With 36 wickets in just six Tests, the Auckland-born seamer has, so far, made the transition from domestic cricket to the international arena look easy.
And after his recent 11-wicket haul in a win over Pakistan, Jamieson now boasts the third best match figures of any Kiwi, second only to greats Richard Hadlee and Daniel Vettori.
So who exactly is the 26-year-old Black Caps sensation? And can he continue his remarkable rise in international cricket?
Breaking records but ‘not a stats man’
amieson is a product of Auckland Grammar School, which boasts famous cricking alumni such as former New Zealand captain Martin Crowe and current all-rounder Jimmy Neesham.
He was breaking records before his foray into the national set-up.
Playing for Canterbury Kings in the Super Smash T20 in January 2019, he took 6-7 against Auckland Aces; the third best T20 figures in cricket history.
“It just seemed to work out for me today. I’m not a big stats man,” Jamieson said after the match.
His modest and grounded reply is indicative of his character, says Heinrich Malan, who coaches Jamieson at Auckland Aces.
“He’s 100% modest, that’s what’s great about working with him,” Malan says.
“He comes across as a real aggressive person on the field but it’s just his desire to compete. In and around our group he’s just a normal guy who wants to try and get better.”
Black Caps batsman Henry Nicholls, who also plays for Canterbury Kings, told the Stumped podcast Jamieson’s progress has been “incredible”.
“You just feel like he’s been around a lot longer and it’s obviously a credit to him the way he’s handled the international game, and the skill he has speaks for itself,” said Nicholls.
His height ‘can be awkward for batsmen’
Jamieson’s performances in domestic cricket caught the eye of the national selectors. He made his international debut in February 2020 against India and picked up his first five-wicket haul in the following Test.
Former Kiwi captain Jeremy Coney says Jamieson “immediately made a difference” as opposing batsmen struggled with the bowler’s height and skill.
“Kyle’s natural pace is around mid 80mph which isn’t blindingly quick but it’s quick enough, especially if you bowl at the length he bowls from his height,” Coney adds.
“He bowls full and because he’s so full, batsmen are reluctant to push forward. So he tends to keep people on the crease.
“That different incline can be awkward for batsmen, a bit like West Indies’ Joel Garner did when I was playing.”
Although Coney is quick to play down any premature comparisons with the likes of West Indies legend Garner.
“Everybody is going mad on Kyle at the moment but let’s give him a few more seasons and see how he goes,” Coney counters.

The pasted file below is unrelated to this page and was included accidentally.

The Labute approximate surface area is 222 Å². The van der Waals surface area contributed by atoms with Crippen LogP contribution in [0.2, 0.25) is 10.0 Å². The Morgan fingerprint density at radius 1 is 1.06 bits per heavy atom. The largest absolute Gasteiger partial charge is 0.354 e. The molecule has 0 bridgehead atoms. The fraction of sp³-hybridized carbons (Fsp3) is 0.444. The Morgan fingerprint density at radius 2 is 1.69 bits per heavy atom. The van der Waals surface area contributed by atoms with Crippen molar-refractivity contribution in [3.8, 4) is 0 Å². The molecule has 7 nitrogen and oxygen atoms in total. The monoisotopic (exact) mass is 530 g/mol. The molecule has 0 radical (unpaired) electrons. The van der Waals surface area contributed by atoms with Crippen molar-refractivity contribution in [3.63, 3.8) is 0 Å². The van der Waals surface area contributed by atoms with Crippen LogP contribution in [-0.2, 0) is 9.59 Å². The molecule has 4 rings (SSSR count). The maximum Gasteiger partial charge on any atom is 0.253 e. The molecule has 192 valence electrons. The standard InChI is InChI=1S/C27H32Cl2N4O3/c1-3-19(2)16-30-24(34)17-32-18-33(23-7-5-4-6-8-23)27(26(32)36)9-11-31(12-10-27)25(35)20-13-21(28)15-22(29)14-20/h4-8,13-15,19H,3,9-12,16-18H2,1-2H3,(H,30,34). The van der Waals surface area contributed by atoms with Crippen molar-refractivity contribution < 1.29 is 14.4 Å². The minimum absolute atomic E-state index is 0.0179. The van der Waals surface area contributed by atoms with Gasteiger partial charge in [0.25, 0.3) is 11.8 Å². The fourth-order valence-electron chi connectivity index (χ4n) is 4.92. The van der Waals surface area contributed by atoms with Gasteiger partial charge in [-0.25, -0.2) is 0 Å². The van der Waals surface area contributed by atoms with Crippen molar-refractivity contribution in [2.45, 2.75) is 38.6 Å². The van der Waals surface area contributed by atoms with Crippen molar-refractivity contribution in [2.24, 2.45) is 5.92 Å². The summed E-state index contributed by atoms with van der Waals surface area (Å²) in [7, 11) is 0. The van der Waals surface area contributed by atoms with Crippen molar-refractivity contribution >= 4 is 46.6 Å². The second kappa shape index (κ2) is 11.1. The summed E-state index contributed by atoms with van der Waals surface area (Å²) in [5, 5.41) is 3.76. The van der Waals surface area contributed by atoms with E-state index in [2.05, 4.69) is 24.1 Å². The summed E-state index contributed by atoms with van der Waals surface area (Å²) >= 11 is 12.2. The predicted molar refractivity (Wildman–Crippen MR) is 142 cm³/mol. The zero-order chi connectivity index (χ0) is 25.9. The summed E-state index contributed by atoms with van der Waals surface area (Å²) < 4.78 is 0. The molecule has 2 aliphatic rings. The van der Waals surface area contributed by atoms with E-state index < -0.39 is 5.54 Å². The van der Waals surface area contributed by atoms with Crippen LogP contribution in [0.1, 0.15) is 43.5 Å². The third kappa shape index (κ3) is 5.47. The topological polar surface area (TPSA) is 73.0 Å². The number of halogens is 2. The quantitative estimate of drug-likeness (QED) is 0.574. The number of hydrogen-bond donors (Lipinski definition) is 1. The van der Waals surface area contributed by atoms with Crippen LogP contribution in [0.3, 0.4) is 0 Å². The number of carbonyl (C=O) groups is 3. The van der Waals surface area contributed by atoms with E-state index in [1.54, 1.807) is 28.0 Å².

“I’m reluctant to wildly embrace it because we’ve seen players like that, perhaps more with the bat, come in and do well for New Zealand and slide away.
“Although saying that, I don’t get the impression that will happen with Kyle.”
He’s also come along at just the right time for New Zealand, complementing a fantastic bowling attack which also includes left-arm paceman Trent Boult, right-arm master of seam and swing Tim Southee and the more aggressive but equally effective left-arm quick Neil Wagner.
Between them – and Kane Williamson’s runs – they have helped the Black Caps to number one in the Test rankings.
“We’ve had Boult and Southee for some time, to which Wagner joined and added something new,” added Coney.
“But over the last two years we’ve met this guy and it’s not as if he’s new to high level cricket – he arrived against India last year and immediately made a difference. Obviously his height comes a lot into play.”
An all-rounder in the making?
It is unsurprising that Jamieson started off his career as a batsman; he has scored 226 runs at an average 56.50 in his short Test career.
In a match between a New Zealand XI and a touring England side in 2018, Jamieson hit 101 from 111 balls against a bowling attack which included James Anderson, Stuart Broad and Mark Wood.
His innings seemed to get under the skin of Anderson, who reportedly shared a few words with Jamieson.
“He had a few nice words to me, just telling me to keep going, so it was nice,” the Kiwi joked at the time.
But can Jamieson become a genuine all-rounder?
“He’s getting a better understanding of becoming the batter he wants to be,” Malan said.
“As we gear up to two Twenty20 World Cups, he’s got a lot of potential to shine with the bat, especially as a tall, lanky dude.”
With the ability to take wickets and score runs lower down the order, Jamieson may well be in line for lucrative offers of franchise T20 cricket this year.
But playing for New Zealand remains his priority, according to Malan.
“Having spoken to him, his goal is to play international cricket,” he says.
“Kyle has said no over the last 12 months to go play offshore with the goal in mind that he wants to cement his place in the Black Caps side. He’s said no to certain opportunities and it’s paid off.
“The outside noise and all the opportunities that come his way, he’ll have some decisions to make. There will be a lot more interest from teams and franchises around the world, like the Indian Premier League.”